Do you need help with long-term negative patterns of thinking? Try Schema therapy.
Schemas are mental frameworks that we use to help organise and process large amounts of information quickly. They contribute to our stereotypes and affect the way we think and behave.
Schema therapy is a process that helps individuals identify unhealthy schemas so as to change them into healthier patterns of thought, feelings and behaviours.
It is helpful in treating long-standing mental health conditions such as chronic anxiety and depression, and is usually effective in treating borderline personality disorders.
Our Core Emotional Needs
All of us are born with the necessity to meet 5 core emotional needs while growing up.
How our schemas and modes are developed depends on how our caregivers provide for these needs. If our emotional needs are unmet, an unhealthy schema may form.
Here are the 5 core emotional needs:
The Need for Secure Attachment
Secure attachment includes safety, stability, nurturance, and acceptance.
It is developed when caregivers ensure children are safe, protected and loved.
With secure attachment, one will be able to build better relationships and get along better with people.
Freedom to Express Valid Needs and Feelings
This is the ability to express oneself without being afraid of criticism.
If a child is not given the environment to express himself and regulate his emotions, maladaptive schemas may develop.
Eventually, this may cause challenges in expressing emotions.
Autonomy, Competence and A Sense of Identity
This core need is met when children are given the ability to carry out individualised tasks and make decisions that are age-appropriate.
If condemning feedback is given by caregivers or if children are given too much responsibility for their age, this core need may not be met.
A healthy sense of identity can only be developed when the core need of autonomy and competence is met.
Learning and Expressing Yourself Through Spontaneity and Play
By allowing play, one is provided with opportunities for self-expression, imagination and fun.
Without learning how to play or being encouraged to be spontaneous, one may face difficulties in mental health and relationships.
Realistic Limits and Self-Control
Building healthy boundaries and limits for children is important for their development of self-control and discipline.
If children are neglected by their caregivers, they may feel entitled and have no sense of limits and self-control. On the flipside, controlling caregivers set too many limits for children, preventing them from developing their own sense of self-control.
Both situations affect a child’s ability to meet this core need, and hence may cause them to be disciplined by others and have feelings of being socially defective.
The 5 Schema Domains
Schemas are formed when one or more of our core human needs are not met. There are 18 early maladaptive schemas that represent specific emotional needs that were not met during childhood and left unmanaged.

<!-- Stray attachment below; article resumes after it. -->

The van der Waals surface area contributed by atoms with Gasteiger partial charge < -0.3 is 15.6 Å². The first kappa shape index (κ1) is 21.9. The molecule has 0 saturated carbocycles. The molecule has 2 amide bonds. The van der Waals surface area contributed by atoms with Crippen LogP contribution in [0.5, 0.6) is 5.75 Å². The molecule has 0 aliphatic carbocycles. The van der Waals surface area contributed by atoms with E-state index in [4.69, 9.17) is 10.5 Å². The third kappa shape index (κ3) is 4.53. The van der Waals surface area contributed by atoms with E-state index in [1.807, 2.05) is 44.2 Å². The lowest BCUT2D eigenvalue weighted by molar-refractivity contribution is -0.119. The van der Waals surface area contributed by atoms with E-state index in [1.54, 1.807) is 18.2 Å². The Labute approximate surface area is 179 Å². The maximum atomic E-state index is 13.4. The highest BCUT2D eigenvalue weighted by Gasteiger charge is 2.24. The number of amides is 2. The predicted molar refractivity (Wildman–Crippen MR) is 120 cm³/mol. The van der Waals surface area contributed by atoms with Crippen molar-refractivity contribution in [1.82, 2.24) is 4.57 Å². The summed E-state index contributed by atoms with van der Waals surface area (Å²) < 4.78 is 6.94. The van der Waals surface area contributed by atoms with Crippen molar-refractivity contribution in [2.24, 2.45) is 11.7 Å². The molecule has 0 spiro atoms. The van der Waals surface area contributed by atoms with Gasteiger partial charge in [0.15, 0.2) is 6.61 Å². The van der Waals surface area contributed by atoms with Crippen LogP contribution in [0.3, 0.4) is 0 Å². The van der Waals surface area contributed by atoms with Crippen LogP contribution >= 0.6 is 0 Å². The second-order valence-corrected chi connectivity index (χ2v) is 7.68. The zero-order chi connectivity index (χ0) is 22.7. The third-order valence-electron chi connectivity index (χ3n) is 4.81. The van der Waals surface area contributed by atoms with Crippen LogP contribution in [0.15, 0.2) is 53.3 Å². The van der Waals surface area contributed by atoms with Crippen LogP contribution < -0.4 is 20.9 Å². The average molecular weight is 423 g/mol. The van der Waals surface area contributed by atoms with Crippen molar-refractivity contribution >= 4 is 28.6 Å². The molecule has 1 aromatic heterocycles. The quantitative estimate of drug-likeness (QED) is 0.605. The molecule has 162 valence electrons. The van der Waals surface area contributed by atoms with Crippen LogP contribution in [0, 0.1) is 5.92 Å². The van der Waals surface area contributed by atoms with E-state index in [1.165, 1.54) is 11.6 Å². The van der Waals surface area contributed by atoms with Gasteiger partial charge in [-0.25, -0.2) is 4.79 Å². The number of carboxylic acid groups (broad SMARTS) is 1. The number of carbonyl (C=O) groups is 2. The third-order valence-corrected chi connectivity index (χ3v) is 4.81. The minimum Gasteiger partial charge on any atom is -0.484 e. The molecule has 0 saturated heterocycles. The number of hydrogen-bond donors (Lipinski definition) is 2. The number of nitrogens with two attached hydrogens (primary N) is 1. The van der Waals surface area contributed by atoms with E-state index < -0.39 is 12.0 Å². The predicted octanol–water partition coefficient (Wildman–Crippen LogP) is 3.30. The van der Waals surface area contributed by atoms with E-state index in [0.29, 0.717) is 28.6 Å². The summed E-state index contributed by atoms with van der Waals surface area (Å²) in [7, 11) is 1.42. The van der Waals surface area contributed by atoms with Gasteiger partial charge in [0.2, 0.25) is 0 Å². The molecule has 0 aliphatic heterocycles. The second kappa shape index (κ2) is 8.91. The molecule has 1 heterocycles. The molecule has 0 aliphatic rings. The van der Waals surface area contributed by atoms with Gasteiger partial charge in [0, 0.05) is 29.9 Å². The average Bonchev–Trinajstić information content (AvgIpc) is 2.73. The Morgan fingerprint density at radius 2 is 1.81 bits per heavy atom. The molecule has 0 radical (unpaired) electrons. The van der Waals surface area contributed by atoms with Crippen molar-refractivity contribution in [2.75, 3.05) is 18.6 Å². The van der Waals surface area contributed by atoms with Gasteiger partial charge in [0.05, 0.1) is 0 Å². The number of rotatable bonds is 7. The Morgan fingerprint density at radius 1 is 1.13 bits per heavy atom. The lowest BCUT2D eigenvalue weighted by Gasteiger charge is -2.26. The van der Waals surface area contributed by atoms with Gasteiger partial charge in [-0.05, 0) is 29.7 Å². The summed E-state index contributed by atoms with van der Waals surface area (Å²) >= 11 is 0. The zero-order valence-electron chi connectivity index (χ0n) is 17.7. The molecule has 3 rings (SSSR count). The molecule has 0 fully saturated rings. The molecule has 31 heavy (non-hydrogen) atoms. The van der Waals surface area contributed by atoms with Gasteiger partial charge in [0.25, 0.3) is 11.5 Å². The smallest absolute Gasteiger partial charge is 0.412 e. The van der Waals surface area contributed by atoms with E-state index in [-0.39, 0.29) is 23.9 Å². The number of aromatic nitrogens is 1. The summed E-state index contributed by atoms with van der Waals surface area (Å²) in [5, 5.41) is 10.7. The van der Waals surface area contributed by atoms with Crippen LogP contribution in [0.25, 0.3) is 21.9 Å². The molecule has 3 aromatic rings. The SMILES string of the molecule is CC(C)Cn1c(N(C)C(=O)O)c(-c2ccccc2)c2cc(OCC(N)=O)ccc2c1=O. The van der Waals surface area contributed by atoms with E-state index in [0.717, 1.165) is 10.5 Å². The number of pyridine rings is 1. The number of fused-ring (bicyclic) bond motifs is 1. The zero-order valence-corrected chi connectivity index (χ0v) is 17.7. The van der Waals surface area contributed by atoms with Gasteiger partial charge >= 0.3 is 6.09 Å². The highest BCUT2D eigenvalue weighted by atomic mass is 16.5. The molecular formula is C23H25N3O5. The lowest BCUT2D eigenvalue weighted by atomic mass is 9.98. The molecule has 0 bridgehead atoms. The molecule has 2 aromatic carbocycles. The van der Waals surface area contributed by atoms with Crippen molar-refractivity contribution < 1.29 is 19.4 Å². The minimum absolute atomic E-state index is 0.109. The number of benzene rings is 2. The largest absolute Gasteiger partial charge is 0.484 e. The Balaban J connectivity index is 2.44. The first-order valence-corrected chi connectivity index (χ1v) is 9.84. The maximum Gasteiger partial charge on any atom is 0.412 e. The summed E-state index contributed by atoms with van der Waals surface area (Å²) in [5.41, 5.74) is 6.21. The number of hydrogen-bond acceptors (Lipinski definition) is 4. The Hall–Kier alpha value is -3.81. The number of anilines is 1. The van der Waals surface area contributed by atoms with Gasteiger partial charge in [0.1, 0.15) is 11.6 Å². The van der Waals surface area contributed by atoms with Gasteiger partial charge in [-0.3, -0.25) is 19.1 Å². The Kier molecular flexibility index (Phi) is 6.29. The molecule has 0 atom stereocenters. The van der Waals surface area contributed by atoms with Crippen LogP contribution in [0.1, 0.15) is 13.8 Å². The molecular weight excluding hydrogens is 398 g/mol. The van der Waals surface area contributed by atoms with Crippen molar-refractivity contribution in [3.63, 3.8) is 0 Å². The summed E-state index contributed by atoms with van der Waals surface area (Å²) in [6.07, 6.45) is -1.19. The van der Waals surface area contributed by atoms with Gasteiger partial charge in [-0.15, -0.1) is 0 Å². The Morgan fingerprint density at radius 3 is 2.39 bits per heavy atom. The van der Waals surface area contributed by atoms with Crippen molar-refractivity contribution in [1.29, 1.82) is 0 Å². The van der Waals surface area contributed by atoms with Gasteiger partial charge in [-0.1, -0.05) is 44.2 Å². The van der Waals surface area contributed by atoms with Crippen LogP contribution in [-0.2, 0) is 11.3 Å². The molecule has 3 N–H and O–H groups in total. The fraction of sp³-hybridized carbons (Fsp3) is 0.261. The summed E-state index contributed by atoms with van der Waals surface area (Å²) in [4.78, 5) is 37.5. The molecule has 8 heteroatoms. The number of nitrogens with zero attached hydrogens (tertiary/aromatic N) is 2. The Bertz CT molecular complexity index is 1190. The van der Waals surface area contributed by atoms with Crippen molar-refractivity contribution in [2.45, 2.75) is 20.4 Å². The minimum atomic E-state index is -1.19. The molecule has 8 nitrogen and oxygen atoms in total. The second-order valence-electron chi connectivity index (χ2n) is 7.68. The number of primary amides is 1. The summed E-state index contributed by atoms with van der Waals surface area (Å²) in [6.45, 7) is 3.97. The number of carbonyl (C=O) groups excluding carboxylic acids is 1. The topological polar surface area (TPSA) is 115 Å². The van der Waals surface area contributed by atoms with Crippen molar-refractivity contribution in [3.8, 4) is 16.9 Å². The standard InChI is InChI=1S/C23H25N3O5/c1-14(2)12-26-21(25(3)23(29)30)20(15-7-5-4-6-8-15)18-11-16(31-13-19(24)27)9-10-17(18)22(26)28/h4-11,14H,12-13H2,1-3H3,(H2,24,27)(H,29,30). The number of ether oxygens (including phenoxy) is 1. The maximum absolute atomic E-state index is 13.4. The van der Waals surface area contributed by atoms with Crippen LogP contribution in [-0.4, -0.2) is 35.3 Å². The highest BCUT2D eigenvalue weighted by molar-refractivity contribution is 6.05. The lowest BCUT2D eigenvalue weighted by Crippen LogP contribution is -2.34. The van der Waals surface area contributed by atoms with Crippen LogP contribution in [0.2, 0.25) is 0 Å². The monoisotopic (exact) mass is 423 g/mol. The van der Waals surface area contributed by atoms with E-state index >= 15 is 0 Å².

These 18 schemas can be categorised into 5 domains.
I: Disconnection and rejection
Schemas in this domain are typically associated with childhood trauma. They include abandonment, mistrust, shame, social isolation and emotional deprivation. These schemas make it difficult to form healthy relationships.
II: Impaired autonomy and performance
This domain includes schemas that relate with a lack of self. They are formed when one grows up in a family with overprotective parents, undermining one’s confidence.
Schemas may include incompetence, vulnerability, enmeshment, failure and dependence, affecting one’s ability to function independently.
III: Impaired limits
Schemas in this domain include entitlement and insufficient self-control. They are developed when one was spoiled by their parents or was not encouraged to build discipline. With these schemas, one’s abilities to respect boundaries and limits and self-control will be affected.
Schemas under this domain include subjugation, recognition seeking and self-sacrifice. People who have these schemas suppress their emotions and needs and focus on others’ reactions and opinions. They believe that people will love them only if they satisfy others’ needs.
V: Over vigilance and inhibition
This last domain includes schemas that emphasise on strict rules and moral values — people who develop them avoid failures as their top priority. Schemas include pessimism, emotional inhibition, unrelenting standards and punitiveness, as they were often brought up in demanding families.
How Does Schema Therapy Work
What it is used for
All schema therapies will focus on identifying and changing schemas. Schema therapy is typically separated into 2 phases:
- Assessment and education phase
During the assessment and education phase, the therapist will identify your schemas and schema mode. The therapist will help you to notice unhealthy coping styles and you will learn how to meet your emotional needs healthily.
- Change phase
The change phase will aim to challenge your schemas. With the help of the therapist, you will learn how to feel and react when your schema is found to be untrue.
With the completion of these processes, you may start to develop a strong and healthy schema mode that can help to regulate your emotions better.
There are 4 categories for techniques used, and they revolve around 2 concepts.